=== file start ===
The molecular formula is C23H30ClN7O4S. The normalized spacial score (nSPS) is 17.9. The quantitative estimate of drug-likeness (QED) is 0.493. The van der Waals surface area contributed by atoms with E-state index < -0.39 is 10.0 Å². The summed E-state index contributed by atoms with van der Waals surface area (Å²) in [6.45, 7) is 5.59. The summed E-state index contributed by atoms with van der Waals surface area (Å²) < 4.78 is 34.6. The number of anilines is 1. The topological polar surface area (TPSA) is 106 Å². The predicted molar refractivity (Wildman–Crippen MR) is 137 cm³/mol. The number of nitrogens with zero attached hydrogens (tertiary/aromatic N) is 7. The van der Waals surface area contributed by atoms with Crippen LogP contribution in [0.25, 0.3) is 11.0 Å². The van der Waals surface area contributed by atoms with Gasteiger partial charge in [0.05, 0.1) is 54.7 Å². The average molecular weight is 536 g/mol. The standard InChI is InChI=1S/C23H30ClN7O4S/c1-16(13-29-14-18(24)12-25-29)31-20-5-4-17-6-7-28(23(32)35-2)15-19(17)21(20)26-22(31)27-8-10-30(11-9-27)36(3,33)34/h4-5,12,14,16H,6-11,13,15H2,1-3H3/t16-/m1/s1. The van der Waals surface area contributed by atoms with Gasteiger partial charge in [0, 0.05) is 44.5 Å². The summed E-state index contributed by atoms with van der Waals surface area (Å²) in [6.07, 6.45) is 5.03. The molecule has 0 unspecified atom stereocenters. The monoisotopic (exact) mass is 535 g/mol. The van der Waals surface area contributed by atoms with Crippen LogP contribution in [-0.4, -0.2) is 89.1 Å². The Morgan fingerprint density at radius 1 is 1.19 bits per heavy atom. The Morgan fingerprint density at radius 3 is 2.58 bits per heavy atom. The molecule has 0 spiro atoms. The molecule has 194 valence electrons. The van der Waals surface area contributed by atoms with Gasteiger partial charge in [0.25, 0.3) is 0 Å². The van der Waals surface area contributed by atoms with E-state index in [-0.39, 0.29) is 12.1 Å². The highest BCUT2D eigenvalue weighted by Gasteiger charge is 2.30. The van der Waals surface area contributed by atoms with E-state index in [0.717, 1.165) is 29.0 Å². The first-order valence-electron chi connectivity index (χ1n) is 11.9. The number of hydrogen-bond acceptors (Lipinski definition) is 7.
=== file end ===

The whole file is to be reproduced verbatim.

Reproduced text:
The molecular formula is C23H30ClN7O4S. The normalized spacial score (nSPS) is 17.9. The quantitative estimate of drug-likeness (QED) is 0.493. The van der Waals surface area contributed by atoms with E-state index < -0.39 is 10.0 Å². The summed E-state index contributed by atoms with van der Waals surface area (Å²) in [6.45, 7) is 5.59. The summed E-state index contributed by atoms with van der Waals surface area (Å²) < 4.78 is 34.6. The number of anilines is 1. The topological polar surface area (TPSA) is 106 Å². The predicted molar refractivity (Wildman–Crippen MR) is 137 cm³/mol. The number of nitrogens with zero attached hydrogens (tertiary/aromatic N) is 7. The van der Waals surface area contributed by atoms with Crippen LogP contribution in [0.25, 0.3) is 11.0 Å². The van der Waals surface area contributed by atoms with Gasteiger partial charge in [0.05, 0.1) is 54.7 Å². The average molecular weight is 536 g/mol. The standard InChI is InChI=1S/C23H30ClN7O4S/c1-16(13-29-14-18(24)12-25-29)31-20-5-4-17-6-7-28(23(32)35-2)15-19(17)21(20)26-22(31)27-8-10-30(11-9-27)36(3,33)34/h4-5,12,14,16H,6-11,13,15H2,1-3H3/t16-/m1/s1. The van der Waals surface area contributed by atoms with Gasteiger partial charge in [0, 0.05) is 44.5 Å². The summed E-state index contributed by atoms with van der Waals surface area (Å²) in [6.07, 6.45) is 5.03. The molecule has 0 unspecified atom stereocenters. The monoisotopic (exact) mass is 535 g/mol. The van der Waals surface area contributed by atoms with Crippen LogP contribution in [-0.4, -0.2) is 89.1 Å². The Morgan fingerprint density at radius 1 is 1.19 bits per heavy atom. The Morgan fingerprint density at radius 3 is 2.58 bits per heavy atom. The molecule has 0 spiro atoms. The molecule has 194 valence electrons. The van der Waals surface area contributed by atoms with Gasteiger partial charge in [0.25, 0.3) is 0 Å². The van der Waals surface area contributed by atoms with E-state index in [-0.39, 0.29) is 12.1 Å². The highest BCUT2D eigenvalue weighted by Gasteiger charge is 2.30. The van der Waals surface area contributed by atoms with E-state index in [0.717, 1.165) is 29.0 Å². The first-order valence-electron chi connectivity index (χ1n) is 11.9. The number of hydrogen-bond acceptors (Lipinski definition) is 7.